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Nancy Jones: “The Celtic Nature of Anglicanism”

March 7, 2012

If you have been fascinated by the Celtic background of Anglicanism, or simply want to know more about this earliest strain of Christianity in Britain, I think you will find The Celtic Nature of Anglicanism by Nancy Jones of Life in Covenant to be very much worth reading.  Her introduction sets the stage quite well:

There is a thread that runs through Anglicanism, one that has done so from the earliest days of Christendom in the British Isles.  It is what some would term blood memory[1]—a corporate (or tribal) understanding of the way in which the Anglican life is to be lived out.  For many, the thread is a mere wisp of smoke—a sensory echo that one is not fully aware of yet will automatically respond to when coming into contact with it.  Others are a bit more aware and, though not actively seeking the thread, acknowledge it while at the same time being unable to put a name to it.  Still others, a small minority, are keenly aware of this thread, not only recognizing it for what it is and naming it rightly, they are deliberate in their efforts to seek it out and maintain it.  This group knows that thread to be the Celtic nature of Anglicanism—an elusive connection to the earliest of our Anglican heritage.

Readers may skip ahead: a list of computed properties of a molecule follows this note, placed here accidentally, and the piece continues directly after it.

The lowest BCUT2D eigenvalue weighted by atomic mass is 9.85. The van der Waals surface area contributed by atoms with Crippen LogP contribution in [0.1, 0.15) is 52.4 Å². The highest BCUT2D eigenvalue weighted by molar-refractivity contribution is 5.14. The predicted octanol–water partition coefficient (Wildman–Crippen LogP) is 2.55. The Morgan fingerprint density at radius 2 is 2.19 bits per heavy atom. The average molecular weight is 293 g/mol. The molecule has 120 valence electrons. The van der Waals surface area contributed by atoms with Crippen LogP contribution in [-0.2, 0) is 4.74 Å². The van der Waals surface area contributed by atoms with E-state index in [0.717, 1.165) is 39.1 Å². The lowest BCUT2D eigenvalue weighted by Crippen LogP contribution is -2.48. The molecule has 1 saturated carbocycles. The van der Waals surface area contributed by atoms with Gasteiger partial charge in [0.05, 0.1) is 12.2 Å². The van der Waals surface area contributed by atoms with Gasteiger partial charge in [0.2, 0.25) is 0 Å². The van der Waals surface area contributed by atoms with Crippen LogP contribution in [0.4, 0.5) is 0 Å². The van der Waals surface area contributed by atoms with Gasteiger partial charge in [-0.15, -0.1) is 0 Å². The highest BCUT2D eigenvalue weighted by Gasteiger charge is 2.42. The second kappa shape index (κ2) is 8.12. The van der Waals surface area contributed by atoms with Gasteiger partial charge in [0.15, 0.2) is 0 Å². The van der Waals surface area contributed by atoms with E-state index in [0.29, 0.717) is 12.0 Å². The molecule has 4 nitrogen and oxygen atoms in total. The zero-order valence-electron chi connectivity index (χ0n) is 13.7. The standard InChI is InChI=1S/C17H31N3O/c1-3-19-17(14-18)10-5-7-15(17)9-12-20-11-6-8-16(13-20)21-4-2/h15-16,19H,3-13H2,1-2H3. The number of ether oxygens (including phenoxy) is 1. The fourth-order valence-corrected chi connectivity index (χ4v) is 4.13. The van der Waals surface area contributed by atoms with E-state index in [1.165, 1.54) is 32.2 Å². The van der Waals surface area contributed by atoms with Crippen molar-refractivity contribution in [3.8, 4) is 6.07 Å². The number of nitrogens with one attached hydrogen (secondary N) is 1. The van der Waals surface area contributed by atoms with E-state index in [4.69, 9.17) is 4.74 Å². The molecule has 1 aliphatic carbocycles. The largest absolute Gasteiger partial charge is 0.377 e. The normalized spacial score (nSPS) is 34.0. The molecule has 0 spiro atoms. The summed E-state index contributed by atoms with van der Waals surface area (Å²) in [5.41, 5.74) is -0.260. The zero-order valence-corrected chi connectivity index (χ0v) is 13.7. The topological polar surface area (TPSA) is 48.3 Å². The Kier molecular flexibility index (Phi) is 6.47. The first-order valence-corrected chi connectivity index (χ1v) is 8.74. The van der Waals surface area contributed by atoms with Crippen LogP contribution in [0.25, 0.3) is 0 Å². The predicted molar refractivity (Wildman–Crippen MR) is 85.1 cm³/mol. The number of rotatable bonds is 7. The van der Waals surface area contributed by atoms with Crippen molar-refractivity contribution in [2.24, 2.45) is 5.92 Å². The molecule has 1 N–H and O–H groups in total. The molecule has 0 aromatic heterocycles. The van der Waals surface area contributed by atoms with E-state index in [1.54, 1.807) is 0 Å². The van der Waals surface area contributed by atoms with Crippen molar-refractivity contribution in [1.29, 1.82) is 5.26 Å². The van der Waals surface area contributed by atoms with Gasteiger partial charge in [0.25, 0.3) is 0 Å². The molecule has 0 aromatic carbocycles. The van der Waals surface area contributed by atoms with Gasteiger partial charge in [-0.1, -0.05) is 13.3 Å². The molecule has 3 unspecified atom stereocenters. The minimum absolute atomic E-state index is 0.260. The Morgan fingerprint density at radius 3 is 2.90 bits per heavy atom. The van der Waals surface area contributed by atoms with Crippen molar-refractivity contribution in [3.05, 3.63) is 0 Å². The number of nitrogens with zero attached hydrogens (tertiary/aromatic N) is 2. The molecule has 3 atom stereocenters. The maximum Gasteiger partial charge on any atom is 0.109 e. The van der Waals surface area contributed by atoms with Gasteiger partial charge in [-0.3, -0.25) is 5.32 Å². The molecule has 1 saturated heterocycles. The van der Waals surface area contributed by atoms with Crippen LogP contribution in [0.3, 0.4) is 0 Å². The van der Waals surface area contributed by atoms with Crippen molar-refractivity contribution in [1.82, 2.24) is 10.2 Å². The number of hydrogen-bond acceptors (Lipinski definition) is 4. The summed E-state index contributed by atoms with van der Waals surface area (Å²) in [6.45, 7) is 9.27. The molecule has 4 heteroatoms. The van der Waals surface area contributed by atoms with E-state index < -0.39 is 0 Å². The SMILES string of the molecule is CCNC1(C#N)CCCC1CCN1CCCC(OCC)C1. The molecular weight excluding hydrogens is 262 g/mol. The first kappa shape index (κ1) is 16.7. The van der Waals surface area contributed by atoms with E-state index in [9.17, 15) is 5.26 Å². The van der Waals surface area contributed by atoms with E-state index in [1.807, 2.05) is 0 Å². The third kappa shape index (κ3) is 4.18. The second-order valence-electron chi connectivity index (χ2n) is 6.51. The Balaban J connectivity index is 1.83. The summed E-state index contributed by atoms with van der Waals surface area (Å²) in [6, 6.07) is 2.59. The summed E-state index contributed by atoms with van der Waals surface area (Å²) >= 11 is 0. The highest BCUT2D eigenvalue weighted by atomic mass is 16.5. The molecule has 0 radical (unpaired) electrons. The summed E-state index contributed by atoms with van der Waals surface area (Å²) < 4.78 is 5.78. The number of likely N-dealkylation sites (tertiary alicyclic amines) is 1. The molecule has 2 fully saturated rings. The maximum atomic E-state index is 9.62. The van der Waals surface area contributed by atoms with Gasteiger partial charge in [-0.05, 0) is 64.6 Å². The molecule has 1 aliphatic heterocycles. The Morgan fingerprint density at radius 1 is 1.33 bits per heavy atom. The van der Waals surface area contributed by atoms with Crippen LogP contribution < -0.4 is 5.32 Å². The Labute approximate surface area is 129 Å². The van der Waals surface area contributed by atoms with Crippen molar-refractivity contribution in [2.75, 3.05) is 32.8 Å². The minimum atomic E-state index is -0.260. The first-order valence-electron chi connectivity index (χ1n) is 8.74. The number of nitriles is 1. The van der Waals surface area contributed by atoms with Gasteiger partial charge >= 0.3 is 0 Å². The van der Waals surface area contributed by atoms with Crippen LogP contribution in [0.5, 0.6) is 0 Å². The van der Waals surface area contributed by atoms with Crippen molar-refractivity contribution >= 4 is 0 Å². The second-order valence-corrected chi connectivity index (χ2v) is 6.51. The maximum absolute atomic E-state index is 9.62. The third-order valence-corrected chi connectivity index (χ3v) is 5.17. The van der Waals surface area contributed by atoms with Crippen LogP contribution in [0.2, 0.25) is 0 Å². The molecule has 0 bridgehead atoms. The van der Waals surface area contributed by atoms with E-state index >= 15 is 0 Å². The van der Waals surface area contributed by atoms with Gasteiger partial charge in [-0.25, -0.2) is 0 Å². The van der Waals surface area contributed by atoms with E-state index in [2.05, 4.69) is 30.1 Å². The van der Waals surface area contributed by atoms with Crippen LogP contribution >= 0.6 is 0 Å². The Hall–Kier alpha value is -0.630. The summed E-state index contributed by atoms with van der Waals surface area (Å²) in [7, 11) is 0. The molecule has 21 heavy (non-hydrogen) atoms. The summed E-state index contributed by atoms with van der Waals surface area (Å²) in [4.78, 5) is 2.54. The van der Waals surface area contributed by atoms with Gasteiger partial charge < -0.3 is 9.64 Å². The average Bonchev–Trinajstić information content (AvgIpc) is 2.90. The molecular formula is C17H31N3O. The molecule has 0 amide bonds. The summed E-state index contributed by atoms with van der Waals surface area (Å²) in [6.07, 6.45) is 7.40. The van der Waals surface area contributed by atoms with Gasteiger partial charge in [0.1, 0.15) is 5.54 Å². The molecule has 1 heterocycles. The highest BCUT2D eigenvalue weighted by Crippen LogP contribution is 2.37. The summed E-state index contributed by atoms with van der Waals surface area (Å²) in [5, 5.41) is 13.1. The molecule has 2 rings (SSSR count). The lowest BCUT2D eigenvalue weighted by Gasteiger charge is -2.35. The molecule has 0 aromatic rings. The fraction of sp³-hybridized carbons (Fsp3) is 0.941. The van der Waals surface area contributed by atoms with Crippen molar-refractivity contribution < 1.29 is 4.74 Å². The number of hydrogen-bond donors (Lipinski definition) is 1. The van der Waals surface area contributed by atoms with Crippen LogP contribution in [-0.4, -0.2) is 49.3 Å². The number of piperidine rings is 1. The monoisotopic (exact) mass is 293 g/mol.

It is this elusive connection to which we now turn, attempting to discern its flavor and flow that entices us like a sweet-smelling aroma; endeavoring to seek out the warp and woof of that single thread, the strands of which, three cord strong,[2] ever bind us one to another—by family, by community, by church, by faith.

This essay or paper can be very helpful, I think, in understanding a very essential part of the background of Anglicanism, and I think you’ll find it very interesting.

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